Former Republican candidate for governor Scott Honour has returned to his private investment business — but that doesn’t mean he’s abandoned public policy.
On the contrary, he’s working on several initiatives that suggest he’s holding open the possibility of another run for public office.
First on Honour’s list is education. Specifically, he is encouraging education reform groups to consider a lawsuit against the state of Minnesota. It would be similar to a case in California, Vergara v. California, that argued successfully that laws on teacher tenure and seniority violated the equal education clause in the California constitution.
“The Minnesota constitution has very similar language and that kind of suit could actually be brought in this state effectively. And it should be,” Honour said in a recent interview. “It’s completely unacceptable that we have this achievement gap that we have — that we have the lowest minority graduation rates in the country.”
Education is a subject he and his former running mate Sen. Karin Housley discuss frequently. “We’re talking about how to drive legislation that was on the agenda that we were looking to pass had we become governor and lieutenant governor,” he said.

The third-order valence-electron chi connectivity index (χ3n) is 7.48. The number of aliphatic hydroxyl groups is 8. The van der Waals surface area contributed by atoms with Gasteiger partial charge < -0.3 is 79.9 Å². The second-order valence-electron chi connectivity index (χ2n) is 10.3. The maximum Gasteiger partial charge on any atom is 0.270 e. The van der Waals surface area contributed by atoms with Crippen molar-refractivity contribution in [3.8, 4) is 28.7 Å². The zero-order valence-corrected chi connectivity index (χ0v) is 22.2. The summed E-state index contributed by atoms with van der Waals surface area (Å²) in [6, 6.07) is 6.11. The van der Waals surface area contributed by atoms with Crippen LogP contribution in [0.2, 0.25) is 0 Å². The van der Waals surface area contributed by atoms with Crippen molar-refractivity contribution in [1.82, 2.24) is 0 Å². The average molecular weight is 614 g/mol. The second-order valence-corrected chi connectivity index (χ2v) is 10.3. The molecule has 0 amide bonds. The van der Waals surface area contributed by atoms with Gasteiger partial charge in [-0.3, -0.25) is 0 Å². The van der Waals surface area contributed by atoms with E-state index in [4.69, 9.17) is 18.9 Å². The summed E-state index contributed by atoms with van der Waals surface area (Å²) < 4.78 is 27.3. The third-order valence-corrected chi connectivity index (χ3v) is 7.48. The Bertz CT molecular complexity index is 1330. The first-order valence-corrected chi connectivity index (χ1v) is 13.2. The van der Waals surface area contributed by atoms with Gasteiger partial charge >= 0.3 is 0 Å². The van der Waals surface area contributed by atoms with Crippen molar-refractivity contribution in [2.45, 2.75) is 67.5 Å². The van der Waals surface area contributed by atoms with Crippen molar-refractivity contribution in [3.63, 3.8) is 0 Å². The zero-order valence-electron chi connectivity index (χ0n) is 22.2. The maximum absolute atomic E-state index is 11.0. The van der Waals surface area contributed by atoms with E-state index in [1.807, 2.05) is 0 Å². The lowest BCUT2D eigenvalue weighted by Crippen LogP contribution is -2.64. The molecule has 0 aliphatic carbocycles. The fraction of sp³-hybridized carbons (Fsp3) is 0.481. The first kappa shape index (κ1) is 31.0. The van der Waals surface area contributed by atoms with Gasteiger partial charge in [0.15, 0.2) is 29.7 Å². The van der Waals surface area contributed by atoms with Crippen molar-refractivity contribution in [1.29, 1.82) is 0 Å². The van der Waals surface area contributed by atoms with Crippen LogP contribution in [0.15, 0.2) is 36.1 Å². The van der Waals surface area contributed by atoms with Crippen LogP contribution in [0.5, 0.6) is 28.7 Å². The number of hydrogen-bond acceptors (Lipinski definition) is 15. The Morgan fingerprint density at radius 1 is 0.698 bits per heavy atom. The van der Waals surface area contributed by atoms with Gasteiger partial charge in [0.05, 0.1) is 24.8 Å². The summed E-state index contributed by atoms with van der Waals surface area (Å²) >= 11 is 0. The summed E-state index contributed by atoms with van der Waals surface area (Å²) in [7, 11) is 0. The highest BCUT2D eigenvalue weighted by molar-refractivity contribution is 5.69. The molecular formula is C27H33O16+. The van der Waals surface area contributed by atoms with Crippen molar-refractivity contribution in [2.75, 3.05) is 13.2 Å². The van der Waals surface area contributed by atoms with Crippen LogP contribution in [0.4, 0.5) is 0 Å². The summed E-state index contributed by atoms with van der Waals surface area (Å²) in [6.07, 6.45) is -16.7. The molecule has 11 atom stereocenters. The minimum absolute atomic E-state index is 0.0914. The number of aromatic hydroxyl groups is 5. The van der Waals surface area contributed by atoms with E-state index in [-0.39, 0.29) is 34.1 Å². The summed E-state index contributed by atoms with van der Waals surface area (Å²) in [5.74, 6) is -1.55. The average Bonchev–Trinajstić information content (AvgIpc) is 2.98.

He and Housley are sussing out the possibility of bipartisan support for teacher accrediation changes and changes on solar and wind energy mandates.
Honour also has ongoing discussions with GOP party chair Keith Downey and new executive director of the GOP House caucus Ben Golnik, with whom he’s discussing a “right to try” law that gives terminally ill patients access to experimental drugs that are not FDA-approved.
“We need more edge-of-the seat topics,” Honour said. “Compassionate, common sense … we Republicans speak way too much about what’s wrong and why we don’t like it. We jump into the conversation in the middle of it assuming that everybody knows what the heck we’re talking about.”
Honour does not deny that there’s an overtly political goal in this agenda. With issues like education reform, “We’ll have laid the groundwork wherein, in the 2016 election, not only will we keep the majority and pick up some seats but we could win the senate and now, you do some more good things, you lay the ground work to win the governorship in 2018.”
He still views Gov. Mark Dayton as an adversary. “The fact that he’s letting our most vulnerable children stay trapped in failing schools, I think is completely inappropriate,” he said. “I’m going to continue to call him out on it.”
So, does that mean he intends to try and replace Dayton? “I’m not focused on 2018,” he said while acknowledging that the infrastructure of his 2014 campaign — donor lists, voter i.d.’s, etc. — remains intact.
And, as the 2015 legislative session gets underway, “You’ll probably hear some things from me,” he said.